Conserving a Concrete Masterpiece
The Sydney Opera House will trial an innovative new tool with the potential to transform conservation of the one million white tiles on its famous sails.
Every five years, skilled inspection engineers abseil the Opera House to “tap test” the tiles, which are fixed to concrete lids on the sails, checking for changes in the sound or appearance of the tiles.
Sydney Opera House, as part of the Getty Foundation’s international Keeping It Modern grant program, collaborated with University of Sydney and Arup to explore ways to improve the consistency and range of data collected in the tap tests of the sails.
University of Sydney researchers have modified the tapping hammer to include a microphone and thermal and force sensors, and developed algorithms that can be applied to the data collected in the tap tests. The researchers will explore the potential to apply robotic technology to this portable tool, a development which could result in the task becoming fully automated within three to five years, leading to a safer and more efficient process of conservation.
The tap test innovations are incorporated into a new Concrete Conservation Strategy to safeguard the World Heritage-listed Sydney Opera House, one of the foremost examples of the use of concrete in 20th century architecture.
Sydney Opera House CEO Louise Herron said: “The Opera House is a masterpiece of modern architecture, it is incredibly important that we treasure it for future generations. The concrete elements are in generally in very good condition and we want to keep it that way.
“The Getty Keeping It Modern grant has enabled us to create a really robust system to inspect and test and take actions early to conserve the concrete for future generation. As the Opera House embarks on a Decade of Renewal, this project plays an important part in helping us to preserve our past with the most future-facing technologies.”
The Opera House Concrete Conservation Strategy integrates existing maintenance practices with new technology to become a world leader in the conservation of modern heritage buildings.
Professor Gianluca Ranzi, University of Sydney said: “The project has provided the next generation of engineers with a real-world opportunity to develop their skills and increase their understanding of heritage-building conservation.
“The use of advanced technology has provided the basis for the development and prototyping of an effective inspection strategy applicable to twentieth century concrete buildings.”
Located in a harsh marine environment the Opera House requires vigilant maintenance and active conservation practices to ensure its beauty and integrity are safeguarded.
Three primary areas of the Opera House concrete were studied, based on their heritage and structural significance: the Sails structure; the Roof Pedestals; and the Northern Broadwalk under-structure.
Sydney Opera House Director, Building Greg McTaggart said: “The complexity of the Sydney Opera House structure called for a creative response to its conservation. The timing of the Getty grant aligned with the near-completion of the Opera House’s Conservation Management Plan (4th Edition) and advances in our Building Information Management system. What is unique and innovative about this project is that we will be able to seamlessly integrate heritage policies with the day-to-day management of the building fabric.”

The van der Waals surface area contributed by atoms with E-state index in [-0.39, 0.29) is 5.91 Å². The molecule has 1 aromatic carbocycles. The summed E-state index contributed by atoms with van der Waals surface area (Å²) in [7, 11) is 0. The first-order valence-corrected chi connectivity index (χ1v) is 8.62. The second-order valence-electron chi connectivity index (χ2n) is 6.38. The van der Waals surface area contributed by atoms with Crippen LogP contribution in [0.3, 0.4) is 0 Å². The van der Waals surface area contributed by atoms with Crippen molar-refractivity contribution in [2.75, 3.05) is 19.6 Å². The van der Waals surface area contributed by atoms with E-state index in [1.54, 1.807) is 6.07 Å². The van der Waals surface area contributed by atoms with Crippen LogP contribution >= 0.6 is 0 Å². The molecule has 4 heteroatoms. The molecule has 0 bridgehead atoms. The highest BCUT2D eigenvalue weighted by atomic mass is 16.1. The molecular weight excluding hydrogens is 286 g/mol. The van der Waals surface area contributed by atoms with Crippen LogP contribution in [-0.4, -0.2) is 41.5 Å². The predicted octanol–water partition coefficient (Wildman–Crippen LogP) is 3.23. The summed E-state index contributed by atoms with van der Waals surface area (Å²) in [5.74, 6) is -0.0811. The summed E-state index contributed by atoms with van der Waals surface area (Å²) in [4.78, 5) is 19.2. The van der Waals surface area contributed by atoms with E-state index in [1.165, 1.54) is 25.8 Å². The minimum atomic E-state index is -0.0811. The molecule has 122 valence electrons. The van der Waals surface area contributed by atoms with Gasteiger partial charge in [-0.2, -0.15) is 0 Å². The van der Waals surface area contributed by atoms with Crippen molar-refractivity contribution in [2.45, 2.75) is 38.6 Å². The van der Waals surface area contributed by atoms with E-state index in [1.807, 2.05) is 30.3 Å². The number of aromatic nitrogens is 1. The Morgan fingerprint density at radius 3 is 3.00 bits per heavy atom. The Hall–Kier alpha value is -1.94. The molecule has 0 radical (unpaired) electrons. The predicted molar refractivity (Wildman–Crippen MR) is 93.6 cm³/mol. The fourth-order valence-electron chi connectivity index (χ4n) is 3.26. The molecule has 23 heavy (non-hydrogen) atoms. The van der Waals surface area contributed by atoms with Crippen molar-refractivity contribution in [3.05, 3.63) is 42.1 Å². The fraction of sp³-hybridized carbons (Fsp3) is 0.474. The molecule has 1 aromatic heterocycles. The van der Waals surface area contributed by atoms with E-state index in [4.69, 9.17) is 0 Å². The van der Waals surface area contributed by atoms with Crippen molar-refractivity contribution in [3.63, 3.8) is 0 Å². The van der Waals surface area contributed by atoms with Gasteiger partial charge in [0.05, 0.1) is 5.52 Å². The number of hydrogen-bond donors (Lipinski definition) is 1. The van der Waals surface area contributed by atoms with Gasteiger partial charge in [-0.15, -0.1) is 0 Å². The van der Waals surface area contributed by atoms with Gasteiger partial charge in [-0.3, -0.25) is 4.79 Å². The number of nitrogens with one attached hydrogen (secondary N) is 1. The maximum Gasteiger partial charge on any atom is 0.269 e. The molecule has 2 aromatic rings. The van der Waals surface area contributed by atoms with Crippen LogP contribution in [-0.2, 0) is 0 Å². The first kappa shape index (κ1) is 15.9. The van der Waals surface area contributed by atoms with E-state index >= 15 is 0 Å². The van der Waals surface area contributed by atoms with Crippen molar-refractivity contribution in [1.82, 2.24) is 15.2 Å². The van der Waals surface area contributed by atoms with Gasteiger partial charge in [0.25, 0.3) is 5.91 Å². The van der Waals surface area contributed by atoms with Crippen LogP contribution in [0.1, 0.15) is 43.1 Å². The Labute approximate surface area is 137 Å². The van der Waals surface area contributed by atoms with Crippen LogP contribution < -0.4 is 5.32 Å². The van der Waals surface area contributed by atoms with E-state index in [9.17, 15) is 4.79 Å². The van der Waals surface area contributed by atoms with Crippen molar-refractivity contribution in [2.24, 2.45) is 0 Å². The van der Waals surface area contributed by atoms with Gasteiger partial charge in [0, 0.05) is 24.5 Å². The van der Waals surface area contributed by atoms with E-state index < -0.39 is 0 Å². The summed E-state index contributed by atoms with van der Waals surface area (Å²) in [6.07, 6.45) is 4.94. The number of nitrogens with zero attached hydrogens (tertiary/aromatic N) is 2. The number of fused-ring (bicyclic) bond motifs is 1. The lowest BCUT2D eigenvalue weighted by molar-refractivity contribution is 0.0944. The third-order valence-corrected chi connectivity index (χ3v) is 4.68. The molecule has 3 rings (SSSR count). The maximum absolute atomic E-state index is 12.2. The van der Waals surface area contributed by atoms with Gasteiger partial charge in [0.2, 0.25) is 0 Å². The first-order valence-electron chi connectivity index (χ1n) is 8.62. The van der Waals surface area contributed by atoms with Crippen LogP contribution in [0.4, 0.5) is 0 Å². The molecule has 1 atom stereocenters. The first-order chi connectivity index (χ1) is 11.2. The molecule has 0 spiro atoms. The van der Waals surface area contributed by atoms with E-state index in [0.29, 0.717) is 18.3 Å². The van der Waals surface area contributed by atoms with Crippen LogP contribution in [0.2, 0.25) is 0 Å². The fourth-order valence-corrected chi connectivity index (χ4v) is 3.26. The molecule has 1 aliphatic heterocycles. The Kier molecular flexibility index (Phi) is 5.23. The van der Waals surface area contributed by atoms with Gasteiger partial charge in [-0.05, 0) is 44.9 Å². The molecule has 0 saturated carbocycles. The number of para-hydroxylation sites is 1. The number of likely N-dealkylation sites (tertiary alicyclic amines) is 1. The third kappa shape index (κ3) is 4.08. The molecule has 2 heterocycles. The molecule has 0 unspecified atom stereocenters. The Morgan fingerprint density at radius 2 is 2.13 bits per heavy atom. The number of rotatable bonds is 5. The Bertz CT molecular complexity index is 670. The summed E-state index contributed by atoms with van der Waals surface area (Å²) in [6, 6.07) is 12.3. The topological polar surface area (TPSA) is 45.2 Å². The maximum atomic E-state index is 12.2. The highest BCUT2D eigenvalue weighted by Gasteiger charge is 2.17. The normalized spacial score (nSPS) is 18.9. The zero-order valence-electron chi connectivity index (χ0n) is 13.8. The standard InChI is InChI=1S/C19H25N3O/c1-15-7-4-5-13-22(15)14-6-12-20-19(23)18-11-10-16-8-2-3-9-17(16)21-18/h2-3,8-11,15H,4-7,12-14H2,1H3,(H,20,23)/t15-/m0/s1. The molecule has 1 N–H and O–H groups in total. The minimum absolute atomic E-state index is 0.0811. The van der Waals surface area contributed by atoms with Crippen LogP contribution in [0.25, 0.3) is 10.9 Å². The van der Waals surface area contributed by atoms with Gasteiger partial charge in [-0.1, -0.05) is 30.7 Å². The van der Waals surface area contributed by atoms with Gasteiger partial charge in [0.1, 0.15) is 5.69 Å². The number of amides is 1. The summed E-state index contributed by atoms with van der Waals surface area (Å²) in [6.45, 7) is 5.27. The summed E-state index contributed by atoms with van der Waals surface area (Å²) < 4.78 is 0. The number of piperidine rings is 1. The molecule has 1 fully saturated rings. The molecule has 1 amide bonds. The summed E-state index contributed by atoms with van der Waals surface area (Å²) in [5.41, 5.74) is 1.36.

The Concrete Conservation Strategy includes a digital Repository of Knowledge that contains a collection of oral histories of original workers on the building and detailed, historic information about the concrete. The Getty Foundation grant also funded a plan to share the insights internationally for the benefit of custodians of other buildings facing similar challenges.
Arup Principal, Dr. Marianne Foley said: “Arup has been working on the Sydney Opera House for almost 60 years, on over 300 individual projects. In our work, we draw on this historical understanding regularly. Our accumulated knowledge is an invaluable resource not only for the Concrete Conservation Strategy, but for the future operation and protection of our nation’s most significant cultural asset.”
Getty Foundation Director, Deborah Marrow said: “When Keeping It Modern was launched in 2014, Sydney Opera House was among our 10 original grantees, and we were impressed even then by the team's well-defined goals and enthusiasm for the project. Two years later, it is wonderful to see the result in a comprehensive conservation strategy for one of the world’s most important examples of modern architecture.”
Senior Program Officer at the Getty Foundation, Antoine Wilmering said: “The work of the team at Sydney Opera House has significantly raised the bar for architectural conservation and serves as a model for other 20th century buildings that have similar complex concrete conservation concerns,”
“The collaboration with the University of Sydney has been extremely fruitful, and has resulted in advanced testing and monitoring techniques that will benefit the opera house and the field for years to come.”
Sydney Opera House Director, Building Greg McTaggart said: “The project brief required the outcomes of the project to be adaptable to other sites so this has provided a great opportunity for the Sydney Opera House Concrete Conservation Strategy to benefit building conservation around the world.”
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